Falling cats and tumbling athletes inspire search and rescue robots

Until now, search and rescue robots have been mainly tracked and either self-righting or able to operate either side up to enable them to cope with uneven terrain and falling from heights. With animal and human inspired legged robots on the rise, researchers are looking to ways to help them land safely then quickly resume their mission.


Until now, search and rescue robots have been mainly tracked and either self-righting or able to operate either side up to enable them to cope with uneven terrain and falling from heights. With animal and human inspired legged robots on the rise, researchers are looking to ways to help them land safely then quickly resume their mission.

Scientists at Georgia Tech School of Interactive Computing were inspired by the animals and people who always land on their feet - cats and athletes like Parkour experts - to develop ways to help robots do the same.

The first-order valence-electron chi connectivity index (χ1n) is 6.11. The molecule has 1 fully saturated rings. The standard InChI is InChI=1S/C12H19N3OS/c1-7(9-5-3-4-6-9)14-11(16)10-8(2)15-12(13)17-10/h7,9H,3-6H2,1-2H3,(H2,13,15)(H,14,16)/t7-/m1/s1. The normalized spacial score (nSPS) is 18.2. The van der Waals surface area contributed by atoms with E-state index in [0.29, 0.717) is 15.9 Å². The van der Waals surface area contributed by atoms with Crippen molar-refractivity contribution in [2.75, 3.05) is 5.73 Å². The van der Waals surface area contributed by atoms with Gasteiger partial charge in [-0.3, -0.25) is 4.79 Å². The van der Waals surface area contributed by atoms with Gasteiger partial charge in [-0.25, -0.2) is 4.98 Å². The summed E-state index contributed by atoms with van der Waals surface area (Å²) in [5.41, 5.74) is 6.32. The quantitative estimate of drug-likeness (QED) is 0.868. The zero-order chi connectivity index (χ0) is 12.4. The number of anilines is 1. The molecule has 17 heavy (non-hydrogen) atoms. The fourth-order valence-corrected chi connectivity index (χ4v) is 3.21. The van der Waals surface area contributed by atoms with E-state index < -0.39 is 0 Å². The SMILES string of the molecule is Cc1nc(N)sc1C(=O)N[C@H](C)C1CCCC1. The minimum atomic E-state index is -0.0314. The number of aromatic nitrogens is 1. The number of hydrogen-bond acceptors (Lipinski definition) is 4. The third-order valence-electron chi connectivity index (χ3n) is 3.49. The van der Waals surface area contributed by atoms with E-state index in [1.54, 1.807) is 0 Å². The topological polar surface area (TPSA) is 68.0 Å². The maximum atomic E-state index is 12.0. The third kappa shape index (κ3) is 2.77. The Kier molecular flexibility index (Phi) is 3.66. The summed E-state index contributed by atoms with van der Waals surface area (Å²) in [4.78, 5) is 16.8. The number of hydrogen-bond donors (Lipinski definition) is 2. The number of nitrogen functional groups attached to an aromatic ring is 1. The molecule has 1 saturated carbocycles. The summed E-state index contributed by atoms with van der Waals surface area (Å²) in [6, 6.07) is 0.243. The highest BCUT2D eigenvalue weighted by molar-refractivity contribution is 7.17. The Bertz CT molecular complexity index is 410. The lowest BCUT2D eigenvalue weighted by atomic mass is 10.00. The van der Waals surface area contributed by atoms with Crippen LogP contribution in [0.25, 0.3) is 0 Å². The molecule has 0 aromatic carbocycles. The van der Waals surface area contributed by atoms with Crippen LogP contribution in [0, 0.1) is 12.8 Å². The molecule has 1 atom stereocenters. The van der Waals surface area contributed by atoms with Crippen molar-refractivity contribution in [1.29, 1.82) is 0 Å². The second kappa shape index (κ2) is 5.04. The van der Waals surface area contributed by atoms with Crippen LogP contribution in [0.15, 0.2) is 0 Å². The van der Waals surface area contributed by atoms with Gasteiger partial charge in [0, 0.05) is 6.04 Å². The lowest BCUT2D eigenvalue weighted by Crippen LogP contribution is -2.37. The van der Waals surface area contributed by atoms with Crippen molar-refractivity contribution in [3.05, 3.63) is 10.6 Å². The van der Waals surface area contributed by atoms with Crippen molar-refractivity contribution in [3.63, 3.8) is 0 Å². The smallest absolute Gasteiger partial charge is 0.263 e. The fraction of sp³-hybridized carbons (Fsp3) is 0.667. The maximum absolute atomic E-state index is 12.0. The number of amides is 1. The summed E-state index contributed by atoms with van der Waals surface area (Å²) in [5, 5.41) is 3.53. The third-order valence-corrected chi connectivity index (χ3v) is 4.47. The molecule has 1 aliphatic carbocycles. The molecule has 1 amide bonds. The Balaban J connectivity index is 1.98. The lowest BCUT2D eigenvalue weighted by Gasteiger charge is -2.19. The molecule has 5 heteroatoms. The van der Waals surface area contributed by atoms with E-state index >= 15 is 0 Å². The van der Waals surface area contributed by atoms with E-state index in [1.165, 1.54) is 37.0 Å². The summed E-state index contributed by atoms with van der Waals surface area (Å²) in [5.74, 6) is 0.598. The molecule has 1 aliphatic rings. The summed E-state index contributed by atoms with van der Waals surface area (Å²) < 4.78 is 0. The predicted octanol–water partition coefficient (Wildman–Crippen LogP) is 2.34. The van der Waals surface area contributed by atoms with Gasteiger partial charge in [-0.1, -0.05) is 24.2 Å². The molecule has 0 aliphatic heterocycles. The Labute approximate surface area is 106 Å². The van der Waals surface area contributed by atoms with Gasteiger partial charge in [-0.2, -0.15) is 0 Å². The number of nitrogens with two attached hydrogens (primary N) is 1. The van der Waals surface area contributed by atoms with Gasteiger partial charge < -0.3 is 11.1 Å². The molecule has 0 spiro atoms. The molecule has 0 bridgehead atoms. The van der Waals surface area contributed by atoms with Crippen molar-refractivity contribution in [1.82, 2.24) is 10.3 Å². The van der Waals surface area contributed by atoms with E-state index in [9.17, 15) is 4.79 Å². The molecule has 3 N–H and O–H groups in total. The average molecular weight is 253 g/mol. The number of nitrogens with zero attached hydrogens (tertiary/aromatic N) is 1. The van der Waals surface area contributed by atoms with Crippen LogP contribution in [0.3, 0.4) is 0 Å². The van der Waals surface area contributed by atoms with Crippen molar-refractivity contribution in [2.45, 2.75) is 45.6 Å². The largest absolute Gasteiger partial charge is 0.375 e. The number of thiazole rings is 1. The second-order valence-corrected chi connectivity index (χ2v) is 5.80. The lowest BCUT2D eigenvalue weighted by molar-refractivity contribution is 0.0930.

In a DARPA-funded project, associate professor Karen Liu studied the physics of diverse subjects from falling cats to the mid-air orientation of divers and astronauts to help reduce impact in falling robots that could in future be used for search-and-rescue missions in hazardous conditions.

"It's not the fall that kills you. It's the sudden stop at the end," Liu said. "One of the most important factors that determine the damage of the fall is the landing angle."

As current computer processing and robot servo technology would not enable robots to calculate and shift into a safe landing angle in time, Liu and her colleagues tested elements of the fall and landing using a small two-legged robot on an angled air-hockey table.

The researchers next want to teach a robot the skill of orientation and impact, a feat that falling humans cannot achieve but cats perform naturally.

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